"Uses and Abuses of Article 4 Rights under the NPT "
MUSTAFA KIBAROGLU, Ph.D.
Bilkent University & Harvard University
International Conference on Nuclear Technology & Sustainable Development
Iranian Center for Strategic Research
5-6 March 2005
In my presentation I will try to underline the need for a convention or an agreed-upon framework to be concluded among the States Parties to the NPT that could provide assurances to the international community that the legitimate right of acquiring and/or developing nuclear technology will, on the one hand, not be tampered with due to certain allegations or doubts about possible misuses or abuses, and , on the other hand, not enable the member states to develop "break-out" capabilities by staying in the Treaty for some time and then walking out with a unilateral declaration, possibly with the bombs in the basement, or to be developed soon. An example for such an abuse would be North Korea.
It may be worthwhile first to look at the philosophical and theoretical foundations of the nuclear non-proliferation regime at the center of which we have the NPT. Theoretically speaking, an international regime is a set of principles, norms, rules and decision-making procedures that converge around a specific goal. In the specific case of the nuclear non-proliferation regime, the fundamental principle revolves around the basic understanding that nuclear energy is good and it can be further exploited, but nuclear weapons constitute a threat to international security and stability, thus their further spread should be limited.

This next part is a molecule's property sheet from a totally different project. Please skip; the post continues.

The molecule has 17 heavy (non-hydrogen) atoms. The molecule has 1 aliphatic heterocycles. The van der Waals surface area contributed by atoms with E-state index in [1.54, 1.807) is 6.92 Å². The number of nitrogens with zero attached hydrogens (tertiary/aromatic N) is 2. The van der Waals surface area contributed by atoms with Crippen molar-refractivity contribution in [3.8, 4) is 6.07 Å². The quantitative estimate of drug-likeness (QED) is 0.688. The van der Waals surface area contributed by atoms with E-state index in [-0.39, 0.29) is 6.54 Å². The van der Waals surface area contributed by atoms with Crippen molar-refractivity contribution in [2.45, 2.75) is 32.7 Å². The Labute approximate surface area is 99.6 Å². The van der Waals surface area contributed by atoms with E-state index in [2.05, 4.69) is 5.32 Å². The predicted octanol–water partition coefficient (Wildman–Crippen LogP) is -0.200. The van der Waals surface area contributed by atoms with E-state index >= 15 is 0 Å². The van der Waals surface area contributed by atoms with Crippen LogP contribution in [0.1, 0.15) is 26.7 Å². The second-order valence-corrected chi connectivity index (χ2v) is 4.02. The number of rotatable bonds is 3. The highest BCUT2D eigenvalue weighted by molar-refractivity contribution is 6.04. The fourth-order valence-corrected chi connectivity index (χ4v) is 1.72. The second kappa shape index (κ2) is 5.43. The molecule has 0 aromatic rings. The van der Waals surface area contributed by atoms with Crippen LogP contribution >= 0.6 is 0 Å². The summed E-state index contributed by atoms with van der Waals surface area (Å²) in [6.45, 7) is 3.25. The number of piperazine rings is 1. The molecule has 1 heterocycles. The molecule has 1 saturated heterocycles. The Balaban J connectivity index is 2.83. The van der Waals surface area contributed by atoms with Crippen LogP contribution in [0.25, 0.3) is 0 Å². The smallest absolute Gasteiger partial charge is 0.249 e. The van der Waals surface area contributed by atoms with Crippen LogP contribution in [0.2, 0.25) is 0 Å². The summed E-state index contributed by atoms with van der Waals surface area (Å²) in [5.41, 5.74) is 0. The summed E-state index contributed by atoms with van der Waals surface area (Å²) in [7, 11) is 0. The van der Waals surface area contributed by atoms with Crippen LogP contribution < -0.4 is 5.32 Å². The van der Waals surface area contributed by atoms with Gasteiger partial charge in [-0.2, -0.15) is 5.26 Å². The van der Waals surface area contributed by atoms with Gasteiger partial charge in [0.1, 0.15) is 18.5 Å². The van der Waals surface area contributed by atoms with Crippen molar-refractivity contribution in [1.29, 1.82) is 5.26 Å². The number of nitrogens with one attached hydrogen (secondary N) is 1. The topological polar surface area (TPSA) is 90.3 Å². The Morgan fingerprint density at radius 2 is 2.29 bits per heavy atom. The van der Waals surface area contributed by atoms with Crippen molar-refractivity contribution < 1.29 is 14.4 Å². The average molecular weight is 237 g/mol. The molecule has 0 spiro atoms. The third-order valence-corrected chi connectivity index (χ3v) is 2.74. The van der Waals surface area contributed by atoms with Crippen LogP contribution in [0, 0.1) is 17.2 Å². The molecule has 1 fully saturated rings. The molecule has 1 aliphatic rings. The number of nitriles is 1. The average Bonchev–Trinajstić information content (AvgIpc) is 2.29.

In connection with this principle, certain norms are established in the NPT and a distinction is made between the member states. Due to conjunctural reasons at the time of negotiating the NPT, states that have managed to detonate a nuclear device prior to January 1, 1967 are counted as Nuclear Weapons States, while others, if became a member by signing and ratifying the Treaty, are listed as Non-Nuclear Weapons States. It may not make sense at first look as why a large number of states were expected, and they themselves agreed to renounce nuclear weapons. Due to increasing needs for energy of growing populations world- wide, it seemed highly promising for many developing states to embark upon nuclear energy generation projects, which were, however, beyond their technological, scientific as well as financial capabilities to achieve by themselves alone. Hence, in return for a promise to forego the option of developing nuclear weapons -something that would necessitate farther more sophisticated technological capabilities, scientific knowledge and resources anyway- they would have the chance to exploit peaceful applications of nuclear energy. That was the "basic bargain" among the States (to be) Parties to the NPT.